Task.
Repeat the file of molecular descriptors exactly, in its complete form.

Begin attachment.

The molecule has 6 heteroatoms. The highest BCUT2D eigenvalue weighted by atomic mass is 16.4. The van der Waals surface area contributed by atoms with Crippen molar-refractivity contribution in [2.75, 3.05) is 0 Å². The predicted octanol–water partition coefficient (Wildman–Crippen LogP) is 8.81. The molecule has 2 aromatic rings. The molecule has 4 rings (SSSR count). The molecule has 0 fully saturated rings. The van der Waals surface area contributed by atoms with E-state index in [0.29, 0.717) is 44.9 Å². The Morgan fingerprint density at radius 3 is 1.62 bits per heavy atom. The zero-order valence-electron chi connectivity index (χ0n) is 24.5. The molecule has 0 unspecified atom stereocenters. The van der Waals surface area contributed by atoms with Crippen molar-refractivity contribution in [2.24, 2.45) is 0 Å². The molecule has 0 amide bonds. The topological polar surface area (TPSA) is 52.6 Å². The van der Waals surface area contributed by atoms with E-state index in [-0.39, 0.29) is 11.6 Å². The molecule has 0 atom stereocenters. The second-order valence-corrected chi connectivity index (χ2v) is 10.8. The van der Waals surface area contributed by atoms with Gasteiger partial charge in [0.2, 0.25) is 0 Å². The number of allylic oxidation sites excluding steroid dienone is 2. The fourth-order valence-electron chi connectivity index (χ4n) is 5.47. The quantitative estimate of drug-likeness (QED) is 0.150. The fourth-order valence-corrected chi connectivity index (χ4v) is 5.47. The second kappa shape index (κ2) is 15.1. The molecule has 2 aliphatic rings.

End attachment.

The molecule has 6 heteroatoms. The highest BCUT2D eigenvalue weighted by atomic mass is 16.4. The van der Waals surface area contributed by atoms with Crippen molar-refractivity contribution in [2.75, 3.05) is 0 Å². The predicted octanol–water partition coefficient (Wildman–Crippen LogP) is 8.81. The molecule has 2 aromatic rings. The molecule has 4 rings (SSSR count). The molecule has 0 fully saturated rings. The van der Waals surface area contributed by atoms with E-state index in [0.29, 0.717) is 44.9 Å². The Morgan fingerprint density at radius 3 is 1.62 bits per heavy atom. The zero-order valence-electron chi connectivity index (χ0n) is 24.5. The molecule has 0 unspecified atom stereocenters. The van der Waals surface area contributed by atoms with Crippen molar-refractivity contribution in [2.24, 2.45) is 0 Å². The molecule has 0 amide bonds. The topological polar surface area (TPSA) is 52.6 Å². The van der Waals surface area contributed by atoms with E-state index in [-0.39, 0.29) is 11.6 Å². The molecule has 0 atom stereocenters. The second-order valence-corrected chi connectivity index (χ2v) is 10.8. The van der Waals surface area contributed by atoms with Gasteiger partial charge in [0.2, 0.25) is 0 Å². The number of allylic oxidation sites excluding steroid dienone is 2. The fourth-order valence-electron chi connectivity index (χ4n) is 5.47. The quantitative estimate of drug-likeness (QED) is 0.150. The fourth-order valence-corrected chi connectivity index (χ4v) is 5.47. The second kappa shape index (κ2) is 15.1. The molecule has 2 aliphatic rings.